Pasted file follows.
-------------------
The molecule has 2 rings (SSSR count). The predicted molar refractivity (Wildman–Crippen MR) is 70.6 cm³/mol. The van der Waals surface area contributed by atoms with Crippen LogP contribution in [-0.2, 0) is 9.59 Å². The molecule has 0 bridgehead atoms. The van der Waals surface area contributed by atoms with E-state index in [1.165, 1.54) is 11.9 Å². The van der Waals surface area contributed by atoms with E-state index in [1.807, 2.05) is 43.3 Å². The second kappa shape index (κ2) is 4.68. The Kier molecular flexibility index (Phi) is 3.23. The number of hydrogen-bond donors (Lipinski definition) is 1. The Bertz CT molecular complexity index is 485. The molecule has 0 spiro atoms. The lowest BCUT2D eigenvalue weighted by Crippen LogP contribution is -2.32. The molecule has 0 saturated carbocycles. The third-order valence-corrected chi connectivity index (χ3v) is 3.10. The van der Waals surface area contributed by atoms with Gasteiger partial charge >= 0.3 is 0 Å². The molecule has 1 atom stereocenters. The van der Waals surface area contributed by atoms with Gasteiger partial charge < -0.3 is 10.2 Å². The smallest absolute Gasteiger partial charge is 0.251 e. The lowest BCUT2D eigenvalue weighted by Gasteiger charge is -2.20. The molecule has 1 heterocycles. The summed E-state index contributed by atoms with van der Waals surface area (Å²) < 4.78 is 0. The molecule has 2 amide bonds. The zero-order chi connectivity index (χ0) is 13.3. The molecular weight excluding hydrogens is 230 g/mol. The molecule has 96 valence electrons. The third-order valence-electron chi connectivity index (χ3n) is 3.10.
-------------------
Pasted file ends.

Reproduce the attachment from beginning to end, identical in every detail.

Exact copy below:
The molecule has 2 rings (SSSR count). The predicted molar refractivity (Wildman–Crippen MR) is 70.6 cm³/mol. The van der Waals surface area contributed by atoms with Crippen LogP contribution in [-0.2, 0) is 9.59 Å². The molecule has 0 bridgehead atoms. The van der Waals surface area contributed by atoms with E-state index in [1.165, 1.54) is 11.9 Å². The van der Waals surface area contributed by atoms with E-state index in [1.807, 2.05) is 43.3 Å². The second kappa shape index (κ2) is 4.68. The Kier molecular flexibility index (Phi) is 3.23. The number of hydrogen-bond donors (Lipinski definition) is 1. The Bertz CT molecular complexity index is 485. The molecule has 0 spiro atoms. The lowest BCUT2D eigenvalue weighted by Crippen LogP contribution is -2.32. The molecule has 0 saturated carbocycles. The third-order valence-corrected chi connectivity index (χ3v) is 3.10. The van der Waals surface area contributed by atoms with Gasteiger partial charge >= 0.3 is 0 Å². The molecule has 1 atom stereocenters. The van der Waals surface area contributed by atoms with Gasteiger partial charge < -0.3 is 10.2 Å². The smallest absolute Gasteiger partial charge is 0.251 e. The lowest BCUT2D eigenvalue weighted by Gasteiger charge is -2.20. The molecule has 1 heterocycles. The summed E-state index contributed by atoms with van der Waals surface area (Å²) < 4.78 is 0. The molecule has 2 amide bonds. The zero-order chi connectivity index (χ0) is 13.3. The molecular weight excluding hydrogens is 230 g/mol. The molecule has 96 valence electrons. The third-order valence-electron chi connectivity index (χ3n) is 3.10.